Police begin series of traffic stings

GLENDALE — An officer in plainclothes walked across an unmarked crosswalk at Hawthorne Street and Pacific Avenue numerous times Wednesday to see if drivers yielded to him, and those who didn’t stop received a citation.

Many motorists sped by the officer, who wore a white T-shirt and blue jeans, as he walked the unmarked crosswalk, but other drivers stopped for him.

Uniformed motorcycle officers quickly followed motorists who made no attempts to stop for the officer, cited them for failing to yield to a pedestrian at an unmarked crosswalk and informed them of the rules for those walkways. An unmarked crosswalk, defined as any side of an intersection where two streets meet, is technically a walkway for pedestrians, Glendale Police Sgt. Pete Pressnell said.

“The golden rule is if you see a pedestrian, stop for him,” he said.

Wednesday’s operation was part of the Glendale Police Department’s Traffic Bureau’s efforts to increase public awareness of pedestrian safety and reduce the number of pedestrian-related accidents, Lt. Carl Povilaitis said.

Pedestrian safety enforcement has helped reduce those types of collisions in the city from 129 in 2007 to 84 last year, he said. Three victims out of the four fatalities last year resulting from pedestrian-related accidents were more than 65 years old, Povilaitis said.

The bureau began conducting pedestrian enforcement operations Feb. 4 in areas prone to speeding and collisions, he said. Traffic officers have cited more than 200 motorists since they began pedestrian enforcement operations, Povilaitis said.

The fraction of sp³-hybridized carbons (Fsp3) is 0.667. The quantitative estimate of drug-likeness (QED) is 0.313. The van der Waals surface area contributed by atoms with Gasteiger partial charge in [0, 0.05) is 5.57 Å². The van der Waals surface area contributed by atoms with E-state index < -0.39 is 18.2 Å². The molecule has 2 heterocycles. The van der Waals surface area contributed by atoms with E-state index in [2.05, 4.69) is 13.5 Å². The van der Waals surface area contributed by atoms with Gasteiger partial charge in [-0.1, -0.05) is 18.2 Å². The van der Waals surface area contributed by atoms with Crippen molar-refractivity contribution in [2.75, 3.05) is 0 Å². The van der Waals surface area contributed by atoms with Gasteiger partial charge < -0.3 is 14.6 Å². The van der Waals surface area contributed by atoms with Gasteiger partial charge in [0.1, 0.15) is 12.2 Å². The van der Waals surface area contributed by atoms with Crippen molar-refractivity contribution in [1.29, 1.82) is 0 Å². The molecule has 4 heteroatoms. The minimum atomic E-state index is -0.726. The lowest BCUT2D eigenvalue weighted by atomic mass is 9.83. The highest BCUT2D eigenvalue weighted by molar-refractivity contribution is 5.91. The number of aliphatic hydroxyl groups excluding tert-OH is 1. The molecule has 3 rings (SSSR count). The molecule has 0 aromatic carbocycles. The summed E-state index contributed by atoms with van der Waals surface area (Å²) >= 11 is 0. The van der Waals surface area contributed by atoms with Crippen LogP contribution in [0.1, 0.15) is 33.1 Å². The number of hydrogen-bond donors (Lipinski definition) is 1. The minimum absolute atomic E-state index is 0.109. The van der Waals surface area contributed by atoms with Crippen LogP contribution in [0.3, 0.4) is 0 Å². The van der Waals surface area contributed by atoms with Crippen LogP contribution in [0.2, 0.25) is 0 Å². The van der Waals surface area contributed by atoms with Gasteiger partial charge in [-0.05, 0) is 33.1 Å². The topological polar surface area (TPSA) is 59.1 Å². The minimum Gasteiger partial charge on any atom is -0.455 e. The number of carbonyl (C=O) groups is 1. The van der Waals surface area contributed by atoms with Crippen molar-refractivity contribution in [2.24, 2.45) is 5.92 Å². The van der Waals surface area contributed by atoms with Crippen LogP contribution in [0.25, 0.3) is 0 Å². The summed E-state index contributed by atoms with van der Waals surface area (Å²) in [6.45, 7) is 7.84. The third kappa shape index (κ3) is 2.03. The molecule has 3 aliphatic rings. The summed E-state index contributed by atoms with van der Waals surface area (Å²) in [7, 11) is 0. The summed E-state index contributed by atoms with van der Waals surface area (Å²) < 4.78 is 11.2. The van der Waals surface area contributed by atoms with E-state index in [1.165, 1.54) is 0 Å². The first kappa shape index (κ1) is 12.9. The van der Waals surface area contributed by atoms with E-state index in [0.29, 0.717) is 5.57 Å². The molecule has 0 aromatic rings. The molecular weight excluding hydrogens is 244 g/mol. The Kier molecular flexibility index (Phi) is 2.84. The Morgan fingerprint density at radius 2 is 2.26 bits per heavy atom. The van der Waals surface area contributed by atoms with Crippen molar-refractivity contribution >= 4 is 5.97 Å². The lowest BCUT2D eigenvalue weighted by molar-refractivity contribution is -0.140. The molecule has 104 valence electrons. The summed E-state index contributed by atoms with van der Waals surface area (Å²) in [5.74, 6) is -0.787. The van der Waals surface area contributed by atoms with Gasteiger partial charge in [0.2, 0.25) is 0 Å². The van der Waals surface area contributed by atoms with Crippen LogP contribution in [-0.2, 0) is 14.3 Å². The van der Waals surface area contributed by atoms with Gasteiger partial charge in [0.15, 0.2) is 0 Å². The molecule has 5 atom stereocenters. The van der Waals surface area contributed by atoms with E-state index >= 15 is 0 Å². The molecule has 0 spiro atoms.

“People are not paying attention and are driving too fast,” he said.

The faster motorists drive, the less time they have to correct their errors, Povilaitis said.

“What we are trying to do is to get drivers to pay attention,” he said.

Wednesday’s operation attracted several residents to watch what the officers were doing, and some residents thanked them for conducting pedestrian enforcement on their street.

“I am appreciative of what is being done for residents here,” said Niklas Rahkonen, who lives in the neighborhood.

A motorist crashed into Rahkonen’s front lawn last December, he said.

Motorists often speed on Pacific Avenue and rarely slow down for pedestrians, Rahkonen said.

Resident John Llanos moved into the neighborhood about four months ago and has seen two major accidents on Pacific Avenue, he said. The first crash that he saw was a vehicle rollover, and it occurred the same day that he moved into his home, Llanos said.

“I have a little girl and it concerns me,” he said.

Motorists drive fast on the street and have almost hit him as he backed out of his driveway, Llanos said.

“They don’t even stop,” he said.

The speed limit on the street is 30 mph, but it is not rare to see drivers go faster than the limit, Pressnell said.

Police set up orange cones on the street in front of the crosswalk during the operation to hint to drivers that they would need to slow down ahead, and also to give them more time to stop for the plainclothes officer.

The officer kept his hands in his pockets when he walked along the unmarked crosswalk so that drivers wouldn’t use the excuse that he waved to them to allow them to pass, Pressnell said.

Another violation that motorists were cited for was overtaking vehicles that already stopped for a pedestrian.

Most drivers who have been cited tell officers that they didn’t stop for the pedestrian because they didn’t see him, Pressnell said.

Since many motorists are distracted when they are driving, he advises pedestrians to be vigilant of cars and make eye contact with drivers.


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